Abel and Josef noticed my conversation and came over. “Day-cee?” Abel asked.
I looked at him. “You’re going to need help and someone to cover your back and these people need to shepherd the children away from all of this.”
Abel’s face went blank while Josef’s eyebrows went up into his hairline. I looked at the other young men who had gathered around whose expressions ran the gamut. Addressing them all I said, “I know. I understand. God sets people missions … jobs for them to do here on Earth. Your mission is what it is and Abel’s and mine is what it is. Just don’t forget, we’re both getting our orders from the same place.”
There was a little more back and forth but in the end Abel understood that there was no way I was letting him go off on his own. When Daniel found out that Dog was going with him and that there would be chickens to take care of and things to build he was as easy as a lamb. That as much as anything told me I had done the right thing.
The injured children, and some of them I couldn’t look at their injuries without knowing the cause, were carried or helped along by the uninjured ones. The adult men surrounded and acted as guides and helped them down the trail. Josef stopped before he went into the tree line and assured me, “I’ll keep an eye on him.”
I wanted to curl in on myself for a moment as I watched Daniel wave before going happily off with the rest of the children but I knew that I was doing the right thing. Where Abel and I were going was no place to take him and Dog would have been another burden; better to send her to keep an extra eye on Daniel.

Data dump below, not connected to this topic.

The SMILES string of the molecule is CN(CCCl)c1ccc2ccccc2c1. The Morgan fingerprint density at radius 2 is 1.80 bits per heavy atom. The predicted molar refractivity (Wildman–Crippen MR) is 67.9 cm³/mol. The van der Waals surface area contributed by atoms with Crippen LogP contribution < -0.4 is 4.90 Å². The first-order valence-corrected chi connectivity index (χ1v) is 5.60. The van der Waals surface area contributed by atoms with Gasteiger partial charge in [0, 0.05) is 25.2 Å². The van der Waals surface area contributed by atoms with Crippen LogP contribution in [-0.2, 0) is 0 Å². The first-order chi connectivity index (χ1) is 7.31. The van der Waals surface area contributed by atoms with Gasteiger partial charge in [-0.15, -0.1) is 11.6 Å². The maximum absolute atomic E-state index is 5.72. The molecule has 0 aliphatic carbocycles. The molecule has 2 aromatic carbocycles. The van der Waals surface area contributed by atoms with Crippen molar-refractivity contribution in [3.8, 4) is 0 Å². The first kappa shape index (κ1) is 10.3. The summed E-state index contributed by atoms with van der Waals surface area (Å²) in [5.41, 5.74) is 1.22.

Abel put his hand on my shoulder. “Querida, you do not have to do this.”
“Neither do you. But where you go, I go. Your mission is my mission.” I looked up into his face and saw a kind of closed expression. “What?”
“You will see me … do things, things I never wanted you to know that I was capable of.”
Catching him off guard I hugged him though we were both weighted down with our packs. “Oh Abel … I’ve known you could be a boogie man from the very beginning. It’s the only way you could have survived. I’ve got a little boogie man in me too.” Stepping back I gave him a serious look. “The difference is you only guess at the townies being corrupted and I know they are. I know what and who they used to be. And I believe Charlene about what things are like now, just like I believe you when you tell me what a bad guy that Hakim dude is. What I don’t know is what you plan on doing about it.”